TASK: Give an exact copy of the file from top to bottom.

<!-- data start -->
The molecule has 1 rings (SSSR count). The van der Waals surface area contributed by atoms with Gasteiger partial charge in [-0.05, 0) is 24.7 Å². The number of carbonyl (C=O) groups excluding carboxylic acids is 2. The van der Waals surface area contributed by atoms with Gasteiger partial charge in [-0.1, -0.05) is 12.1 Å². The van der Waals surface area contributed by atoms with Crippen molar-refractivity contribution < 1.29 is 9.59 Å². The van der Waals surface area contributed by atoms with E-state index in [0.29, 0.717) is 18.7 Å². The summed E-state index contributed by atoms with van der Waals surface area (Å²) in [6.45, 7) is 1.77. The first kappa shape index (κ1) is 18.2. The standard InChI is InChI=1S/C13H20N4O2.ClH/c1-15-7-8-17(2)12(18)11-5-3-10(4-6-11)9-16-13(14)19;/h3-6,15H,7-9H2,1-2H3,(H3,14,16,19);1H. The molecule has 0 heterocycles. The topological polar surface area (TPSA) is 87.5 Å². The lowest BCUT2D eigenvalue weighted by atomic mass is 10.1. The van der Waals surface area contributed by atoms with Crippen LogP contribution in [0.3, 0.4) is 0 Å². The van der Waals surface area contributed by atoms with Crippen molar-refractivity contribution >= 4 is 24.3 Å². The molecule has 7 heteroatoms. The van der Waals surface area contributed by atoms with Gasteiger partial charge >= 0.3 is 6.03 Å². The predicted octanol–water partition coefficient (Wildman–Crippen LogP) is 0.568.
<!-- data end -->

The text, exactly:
The molecule has 1 rings (SSSR count). The van der Waals surface area contributed by atoms with Gasteiger partial charge in [-0.05, 0) is 24.7 Å². The number of carbonyl (C=O) groups excluding carboxylic acids is 2. The van der Waals surface area contributed by atoms with Gasteiger partial charge in [-0.1, -0.05) is 12.1 Å². The van der Waals surface area contributed by atoms with Crippen molar-refractivity contribution < 1.29 is 9.59 Å². The van der Waals surface area contributed by atoms with E-state index in [0.29, 0.717) is 18.7 Å². The summed E-state index contributed by atoms with van der Waals surface area (Å²) in [6.45, 7) is 1.77. The first kappa shape index (κ1) is 18.2. The standard InChI is InChI=1S/C13H20N4O2.ClH/c1-15-7-8-17(2)12(18)11-5-3-10(4-6-11)9-16-13(14)19;/h3-6,15H,7-9H2,1-2H3,(H3,14,16,19);1H. The molecule has 0 heterocycles. The topological polar surface area (TPSA) is 87.5 Å². The lowest BCUT2D eigenvalue weighted by atomic mass is 10.1. The van der Waals surface area contributed by atoms with Crippen LogP contribution in [0.3, 0.4) is 0 Å². The van der Waals surface area contributed by atoms with Crippen molar-refractivity contribution >= 4 is 24.3 Å². The molecule has 7 heteroatoms. The van der Waals surface area contributed by atoms with Gasteiger partial charge >= 0.3 is 6.03 Å². The predicted octanol–water partition coefficient (Wildman–Crippen LogP) is 0.568.